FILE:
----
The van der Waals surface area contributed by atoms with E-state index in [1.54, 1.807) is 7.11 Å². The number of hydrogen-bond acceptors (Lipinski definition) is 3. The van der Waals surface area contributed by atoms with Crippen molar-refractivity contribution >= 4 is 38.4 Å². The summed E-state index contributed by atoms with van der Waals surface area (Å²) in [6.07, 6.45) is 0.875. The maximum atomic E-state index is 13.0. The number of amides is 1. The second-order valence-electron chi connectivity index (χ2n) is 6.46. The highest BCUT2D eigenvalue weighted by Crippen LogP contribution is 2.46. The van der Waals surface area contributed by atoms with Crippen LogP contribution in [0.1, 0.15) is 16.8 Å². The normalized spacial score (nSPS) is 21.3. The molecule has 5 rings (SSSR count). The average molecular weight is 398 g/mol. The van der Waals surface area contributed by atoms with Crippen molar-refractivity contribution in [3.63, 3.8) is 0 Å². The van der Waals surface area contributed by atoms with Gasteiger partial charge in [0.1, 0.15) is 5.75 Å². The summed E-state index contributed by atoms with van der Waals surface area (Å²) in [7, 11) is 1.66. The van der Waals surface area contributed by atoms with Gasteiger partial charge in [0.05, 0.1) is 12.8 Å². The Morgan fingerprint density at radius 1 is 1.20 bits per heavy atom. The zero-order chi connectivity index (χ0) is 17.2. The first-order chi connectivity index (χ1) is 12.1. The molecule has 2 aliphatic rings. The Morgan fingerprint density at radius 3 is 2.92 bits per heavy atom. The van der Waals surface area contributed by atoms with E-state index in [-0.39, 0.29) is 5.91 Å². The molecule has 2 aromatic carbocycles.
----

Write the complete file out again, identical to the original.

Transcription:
The van der Waals surface area contributed by atoms with E-state index in [1.54, 1.807) is 7.11 Å². The number of hydrogen-bond acceptors (Lipinski definition) is 3. The van der Waals surface area contributed by atoms with Crippen molar-refractivity contribution >= 4 is 38.4 Å². The summed E-state index contributed by atoms with van der Waals surface area (Å²) in [6.07, 6.45) is 0.875. The maximum atomic E-state index is 13.0. The number of amides is 1. The second-order valence-electron chi connectivity index (χ2n) is 6.46. The highest BCUT2D eigenvalue weighted by Crippen LogP contribution is 2.46. The van der Waals surface area contributed by atoms with Crippen LogP contribution in [0.1, 0.15) is 16.8 Å². The normalized spacial score (nSPS) is 21.3. The molecule has 5 rings (SSSR count). The average molecular weight is 398 g/mol. The van der Waals surface area contributed by atoms with Crippen molar-refractivity contribution in [3.63, 3.8) is 0 Å². The van der Waals surface area contributed by atoms with Gasteiger partial charge in [0.1, 0.15) is 5.75 Å². The summed E-state index contributed by atoms with van der Waals surface area (Å²) in [7, 11) is 1.66. The van der Waals surface area contributed by atoms with Gasteiger partial charge in [0.05, 0.1) is 12.8 Å². The Morgan fingerprint density at radius 1 is 1.20 bits per heavy atom. The zero-order chi connectivity index (χ0) is 17.2. The first-order chi connectivity index (χ1) is 12.1. The molecule has 2 aliphatic rings. The Morgan fingerprint density at radius 3 is 2.92 bits per heavy atom. The van der Waals surface area contributed by atoms with E-state index in [-0.39, 0.29) is 5.91 Å². The molecule has 2 aromatic carbocycles.